Illustration by Ben Beechener
Once, to be English was to speak the language of indirectness: our sense of manners was such that nothing seemed so vulgar as simply to come out and say it. No doubt this tendency has ebbed and flowed over the past few decades, but, these days, it is surely at an end; for better or for worse, the stiff upper lip has receded in favour of unrestrained candour in the American style. Those of us who live in this brave new world of unfettered frankness must look to the past – or, more precisely, to period dramas – for our fix of that ambiguous discrepancy between appearance and reality upon which polite social convention invariably relies. Quibble all you like with my historically inexact explanation, but, for whatever reason, period dramas are big business these days. If you want to know what this genre offers that perhaps no others can, I think it’s the manners that you ought to mind.
The enlightened among us will agree that Jane Austen is undoubtedly the mistress of manners. A significant part of her genius consists in her ability to exact comedy, pathos, and narrative tension from the chasm that sometimes yawns between what is said and what is really meant. Small wonder, then, that her books translate so well onto the screen; in even the less inspired adaptations, the dialogue remains richly suggestive, fuelling the kind of will-they-won’t-they frisson that is the essence of many a compulsively watchable rom-com. Consider the moment in Ang Lee’s Sense and Sensibility (1995) in which Eleanor Dashwood attempts to conceal her burgeoning love for Edward, both from her sister Marianne and from herself, by funnelling her feelings through a stiff formula of neutral admiration. Marianne, much less adept at self-restraint, sees straight through this avoidance strategy, and mocks Eleanor’s mimsy phrasing outright. Whit Stillman’s Love & Friendship (2016), based on Austen’s early work Lady Susan, is even more heavily reliant upon the art of indirection: rarely in recent cinema has the elephant in the room loomed so large.
I couldn’t get past the first episode of Bridgerton, but, as far as I could tell, this was an element of the genre it resolutely failed to embrace. The first line of narration sets the tone: “It has been said that, of all bitches dead or alive, a scribbling woman is the most canine!” Is there a human brain on the planet to which this appears a perfectly lucid sentence? What’s worse, this sort of flannel reveals that Bridgerton’s writers think the soul of the language of Regency England is in the pompous phrasing itself, rather than in the way that these circumlocutions both conceal and hint at an underlying shadow-world of sensuality and unspoken desire. The abundance of sex in the programme, prudish as it may sound, seems similarly deflating, dispensing as it does with all the repressed longing that is the very substance of erotic tension. Would Colin Firth’s Darcy in the BBC’s classic Pride and Prejudice (1995) be the sex symbol he unflaggingly remains if his signature smoulder were the mere preface to a prolonged on-screen bonk-a-thon? Come to think of it, maybe: but, in any case, the drama of the show would be the less.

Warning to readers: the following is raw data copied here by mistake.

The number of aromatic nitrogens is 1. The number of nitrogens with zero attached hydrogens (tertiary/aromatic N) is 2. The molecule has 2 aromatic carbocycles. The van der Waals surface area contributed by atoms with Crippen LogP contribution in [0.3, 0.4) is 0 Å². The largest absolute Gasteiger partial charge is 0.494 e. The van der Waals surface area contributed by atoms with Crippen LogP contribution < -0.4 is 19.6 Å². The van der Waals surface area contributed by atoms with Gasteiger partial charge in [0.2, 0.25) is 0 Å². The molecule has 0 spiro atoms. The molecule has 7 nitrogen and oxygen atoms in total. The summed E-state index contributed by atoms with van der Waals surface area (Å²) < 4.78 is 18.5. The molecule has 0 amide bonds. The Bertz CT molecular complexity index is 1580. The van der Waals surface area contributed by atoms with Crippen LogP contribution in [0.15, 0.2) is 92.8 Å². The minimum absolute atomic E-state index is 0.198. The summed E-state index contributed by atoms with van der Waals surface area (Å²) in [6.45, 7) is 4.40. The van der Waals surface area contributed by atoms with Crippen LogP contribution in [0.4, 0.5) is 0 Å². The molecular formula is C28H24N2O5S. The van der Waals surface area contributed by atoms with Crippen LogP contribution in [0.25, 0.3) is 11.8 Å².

William III and Mary II, who acceded to our throne in the Glorious Revolution of 1688, are sometimes said to have introduced manners into English life, going out of their way to establish the crown and its court anew as an exemplar of respectable gentility. The Draughtsman’s Contract (1982), Peter Greenaway’s film set in a country manor during the 1690s, concludes that, for the less-than-pure of heart, the new trend for managing appearances merely constituted a convenient arras behind which skeletons could be stacked. This is a glacial affair: whether the surface conduct of the characters is refined or unapologetically rude, it would be a mistake to look to it for hints about what is going on underneath. There’s a lot of sex, like in Bridgerton, but where that show posits sensuality as the unvarnished reality behind the courteous façade, this film sees only one big deception. In the drawing rooms anachronistic Roy Lichtenstein-style paintings are hung, and amid one tableau of seventeenth-century periwigged pomp sits a conspicuously twentieth-century car. When all this manages to go entirely unremarked, it’s no great surprise when we discover that darker things are being discreetly brushed under the carpet. For an artist like Greenaway, the period setting is a gift: England’s burgeoning vogue for manners forms a delicious foil in this portrait of the sickness at the heart of an aristocratic household.
‘Manners faketh man’, then, is more or less the motto of most great period dramas, but some succeed in making the point by tending towards the other extreme. Yorgos Lanthimos’ The Favourite (2018), for instance, does away with etiquette almost entirely: instead of the typical tight-buttoned regal soap, we get a masterful exercise in barefaced crassness. For William and Mary, the royals were to be taken as the paragon of England’s new politesse. If this film is anything to go by, their successor Queen Anne scorned the lofty standard she inherited, and set out instead to prove that monarchy’s natural state is one of vomitous excess. In The Favourite, she is as earthy as they come: she scoffs cake and is sick; she wallows in a mud bath with her ‘favourite’ Sarah Churchill; she wails inconsolably over yet another flare-up of her gout-stricken leg. Much of the comedy is physical: no film I can think of contains more instances of shoving. All in all, its unremitting stress on bodily baseness serves to reveal that, at bottom, even the most exalted among us are little more than animals. That’s one fact you can never hope completely to conceal – no matter how meticulously you mind your Ps & Qs.